Enjoy, Have FUN! H.Merijn
Re: How to set variable names using Text::CSV?
by Tux (Abbot) on Oct 16, 2009 at 06:13 UTC

    I will only comment on the flaws in script 1, as that deals with Text::CSV

    • my @names = $csv->getline ($io); assigns an array ref to a list. That's not what you want.
      my @names = @{$csv->getline ($io)}; is the coreect mantra.
    • always_quote is void on parsing. That is a generator option.
    • make it a habit to always pass binary => 1
    • Use auto_diag => 1 on csv initiation or $csv->oef or $csv->error_diag () after parsing
    use strict; use warnings; use Text::CSV; use Data::Dumper; open my $io, "<", "player_characters.csv" or die "player_characters.cs +v: $!"; my $csv = Text::CSV_XS->new ({ sep_char => "|", allow_whitespace => 1, blank_is_undef => 1, binary => 1, auto_diag => 1, }); my @names = @{$csv->getline ($io)}; $csv->column_names (@names); while (defined (my $hr = $csv->getline_hr ($io))) { print Dumper ($hr); }

    If you do not use the @names after you set it, other than to assign to to column names, you can combine the in one call, as column_names () accepts both a list or a list ref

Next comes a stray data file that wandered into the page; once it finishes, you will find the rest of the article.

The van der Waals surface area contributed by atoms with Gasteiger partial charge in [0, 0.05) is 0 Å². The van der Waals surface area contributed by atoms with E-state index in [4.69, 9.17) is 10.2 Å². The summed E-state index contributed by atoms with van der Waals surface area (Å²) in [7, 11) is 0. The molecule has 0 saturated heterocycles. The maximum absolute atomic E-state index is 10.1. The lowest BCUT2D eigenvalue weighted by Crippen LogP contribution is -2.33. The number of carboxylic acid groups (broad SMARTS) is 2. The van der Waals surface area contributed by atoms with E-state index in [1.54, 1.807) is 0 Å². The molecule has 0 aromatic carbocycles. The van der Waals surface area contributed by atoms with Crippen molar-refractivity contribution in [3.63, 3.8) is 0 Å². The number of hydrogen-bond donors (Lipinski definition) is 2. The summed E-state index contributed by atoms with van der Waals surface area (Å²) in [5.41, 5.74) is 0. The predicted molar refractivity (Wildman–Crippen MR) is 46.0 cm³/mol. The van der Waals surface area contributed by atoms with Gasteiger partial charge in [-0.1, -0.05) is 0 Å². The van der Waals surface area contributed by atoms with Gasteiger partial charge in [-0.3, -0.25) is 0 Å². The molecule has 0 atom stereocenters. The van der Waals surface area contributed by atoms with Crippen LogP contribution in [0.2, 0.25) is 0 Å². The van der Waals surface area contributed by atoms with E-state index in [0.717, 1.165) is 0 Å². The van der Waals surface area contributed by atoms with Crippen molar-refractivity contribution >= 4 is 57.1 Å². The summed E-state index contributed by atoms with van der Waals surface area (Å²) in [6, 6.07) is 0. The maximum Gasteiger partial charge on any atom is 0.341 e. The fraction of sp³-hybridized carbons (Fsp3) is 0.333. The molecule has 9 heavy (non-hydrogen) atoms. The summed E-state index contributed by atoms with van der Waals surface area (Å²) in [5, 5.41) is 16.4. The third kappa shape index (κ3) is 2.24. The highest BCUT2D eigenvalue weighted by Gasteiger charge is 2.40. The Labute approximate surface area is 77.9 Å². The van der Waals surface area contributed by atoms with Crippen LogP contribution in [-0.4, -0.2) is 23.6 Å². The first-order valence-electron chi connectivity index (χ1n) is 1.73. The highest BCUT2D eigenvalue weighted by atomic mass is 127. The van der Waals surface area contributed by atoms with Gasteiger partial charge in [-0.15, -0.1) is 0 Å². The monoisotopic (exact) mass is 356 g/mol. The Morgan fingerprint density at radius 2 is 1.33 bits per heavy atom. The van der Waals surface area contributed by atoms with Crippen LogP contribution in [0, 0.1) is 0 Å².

$csv->column_names ($csv->getline ($io));

    Enjoy, Have FUN! H.Merijn

      Why should I always pass binary => 1 when I am dealing with ASCII characters? I don't know what auto_diag => 1 does, so I would prefer not to use it. I also noticed that you changed the || to or, would you please tell me why? It also looks like @names keeps the order that I want, so I think I will keep it.

      Have a nice day!
      Lady Aleena

        IMHO binary should have been the default when the module was created, but that was before I took over. Now we have to keep backward compatibility. There are two reasons to always pass binary

        1. You don't forget the attribute syntax (people still get that wrong)
        2. You never know when your-all-ASCII suddenly uses binary characters

        Of course, when it is your own data, and you generate it yourself, feel free to leave it out, but it is the most given solution I have to give to people that sen me mail with "Text::CSV_XS is broken" subjects.

        auto_diag is a rather new attribute that calls error_diag () at the moment the error occurs, so you will (hopefully) never wonder why something went wrong.

        There is no difference between

        my @names = @{$csv->getline ($io)}; # note the @{...} $csv->column_names (@names);


        my @names = @{$csv->getline ($io)}; # note the @{...} $csv->column_names ( [ @names ] ); # extra whitespace for attention

        which is essentially the same as

        $csv->column_names ($csv->getline ($io));

        when you do not intend to use @names after the column assignment. The order is the same for all. If you need the headers later, you can still use

        my @names = $csv->column_names ();

        Enjoy, Have FUN! H.Merijn